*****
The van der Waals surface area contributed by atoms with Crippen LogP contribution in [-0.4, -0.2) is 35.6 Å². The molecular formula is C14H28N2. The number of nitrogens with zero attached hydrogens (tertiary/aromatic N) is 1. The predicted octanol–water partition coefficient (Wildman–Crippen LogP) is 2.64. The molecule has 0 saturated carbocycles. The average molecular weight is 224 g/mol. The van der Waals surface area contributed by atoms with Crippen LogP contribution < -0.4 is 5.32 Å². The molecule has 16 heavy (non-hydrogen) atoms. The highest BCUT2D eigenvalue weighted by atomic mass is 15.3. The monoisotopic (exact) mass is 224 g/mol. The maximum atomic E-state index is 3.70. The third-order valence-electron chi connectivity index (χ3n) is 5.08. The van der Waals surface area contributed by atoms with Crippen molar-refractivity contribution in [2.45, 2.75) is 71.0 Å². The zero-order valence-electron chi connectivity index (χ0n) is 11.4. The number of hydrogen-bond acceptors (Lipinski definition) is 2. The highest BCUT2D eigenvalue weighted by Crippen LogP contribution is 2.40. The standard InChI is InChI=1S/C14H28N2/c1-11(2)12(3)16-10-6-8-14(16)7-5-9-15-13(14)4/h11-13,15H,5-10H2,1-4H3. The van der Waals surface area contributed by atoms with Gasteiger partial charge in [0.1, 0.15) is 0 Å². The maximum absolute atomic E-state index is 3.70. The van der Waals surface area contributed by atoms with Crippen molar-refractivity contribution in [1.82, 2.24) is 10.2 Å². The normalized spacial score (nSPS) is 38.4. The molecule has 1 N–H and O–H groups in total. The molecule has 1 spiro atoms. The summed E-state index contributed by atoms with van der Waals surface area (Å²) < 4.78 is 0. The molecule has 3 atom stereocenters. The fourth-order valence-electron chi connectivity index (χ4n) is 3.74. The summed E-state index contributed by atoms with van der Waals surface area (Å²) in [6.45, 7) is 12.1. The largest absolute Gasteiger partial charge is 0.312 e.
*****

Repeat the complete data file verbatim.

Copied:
The van der Waals surface area contributed by atoms with Crippen LogP contribution in [-0.4, -0.2) is 35.6 Å². The molecular formula is C14H28N2. The number of nitrogens with zero attached hydrogens (tertiary/aromatic N) is 1. The predicted octanol–water partition coefficient (Wildman–Crippen LogP) is 2.64. The molecule has 0 saturated carbocycles. The average molecular weight is 224 g/mol. The van der Waals surface area contributed by atoms with Crippen LogP contribution < -0.4 is 5.32 Å². The molecule has 16 heavy (non-hydrogen) atoms. The highest BCUT2D eigenvalue weighted by atomic mass is 15.3. The monoisotopic (exact) mass is 224 g/mol. The maximum atomic E-state index is 3.70. The third-order valence-electron chi connectivity index (χ3n) is 5.08. The van der Waals surface area contributed by atoms with Crippen molar-refractivity contribution in [2.45, 2.75) is 71.0 Å². The zero-order valence-electron chi connectivity index (χ0n) is 11.4. The number of hydrogen-bond acceptors (Lipinski definition) is 2. The highest BCUT2D eigenvalue weighted by Crippen LogP contribution is 2.40. The standard InChI is InChI=1S/C14H28N2/c1-11(2)12(3)16-10-6-8-14(16)7-5-9-15-13(14)4/h11-13,15H,5-10H2,1-4H3. The van der Waals surface area contributed by atoms with Gasteiger partial charge in [0.1, 0.15) is 0 Å². The maximum absolute atomic E-state index is 3.70. The van der Waals surface area contributed by atoms with Crippen molar-refractivity contribution in [1.82, 2.24) is 10.2 Å². The normalized spacial score (nSPS) is 38.4. The molecule has 1 N–H and O–H groups in total. The molecule has 1 spiro atoms. The summed E-state index contributed by atoms with van der Waals surface area (Å²) < 4.78 is 0. The molecule has 3 atom stereocenters. The fourth-order valence-electron chi connectivity index (χ4n) is 3.74. The summed E-state index contributed by atoms with van der Waals surface area (Å²) in [6.45, 7) is 12.1. The largest absolute Gasteiger partial charge is 0.312 e.